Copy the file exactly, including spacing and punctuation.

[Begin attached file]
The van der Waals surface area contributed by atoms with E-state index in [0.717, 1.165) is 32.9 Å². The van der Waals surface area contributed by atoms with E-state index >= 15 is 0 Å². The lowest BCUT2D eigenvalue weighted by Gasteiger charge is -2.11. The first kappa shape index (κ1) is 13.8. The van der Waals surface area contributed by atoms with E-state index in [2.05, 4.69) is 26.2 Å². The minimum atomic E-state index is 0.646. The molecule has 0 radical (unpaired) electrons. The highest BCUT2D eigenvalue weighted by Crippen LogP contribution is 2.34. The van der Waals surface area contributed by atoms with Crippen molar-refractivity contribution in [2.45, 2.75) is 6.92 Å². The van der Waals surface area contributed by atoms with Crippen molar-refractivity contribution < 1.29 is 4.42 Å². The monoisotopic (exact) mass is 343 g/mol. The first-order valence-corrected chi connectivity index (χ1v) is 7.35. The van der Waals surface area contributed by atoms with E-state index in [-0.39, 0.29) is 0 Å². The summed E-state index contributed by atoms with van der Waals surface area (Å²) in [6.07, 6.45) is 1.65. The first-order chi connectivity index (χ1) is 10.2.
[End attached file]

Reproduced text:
The van der Waals surface area contributed by atoms with E-state index in [0.717, 1.165) is 32.9 Å². The van der Waals surface area contributed by atoms with E-state index >= 15 is 0 Å². The lowest BCUT2D eigenvalue weighted by Gasteiger charge is -2.11. The first kappa shape index (κ1) is 13.8. The van der Waals surface area contributed by atoms with E-state index in [2.05, 4.69) is 26.2 Å². The minimum atomic E-state index is 0.646. The molecule has 0 radical (unpaired) electrons. The highest BCUT2D eigenvalue weighted by Crippen LogP contribution is 2.34. The van der Waals surface area contributed by atoms with Crippen molar-refractivity contribution in [2.45, 2.75) is 6.92 Å². The van der Waals surface area contributed by atoms with Crippen molar-refractivity contribution < 1.29 is 4.42 Å². The monoisotopic (exact) mass is 343 g/mol. The first-order valence-corrected chi connectivity index (χ1v) is 7.35. The van der Waals surface area contributed by atoms with E-state index in [-0.39, 0.29) is 0 Å². The summed E-state index contributed by atoms with van der Waals surface area (Å²) in [6.07, 6.45) is 1.65. The first-order chi connectivity index (χ1) is 10.2.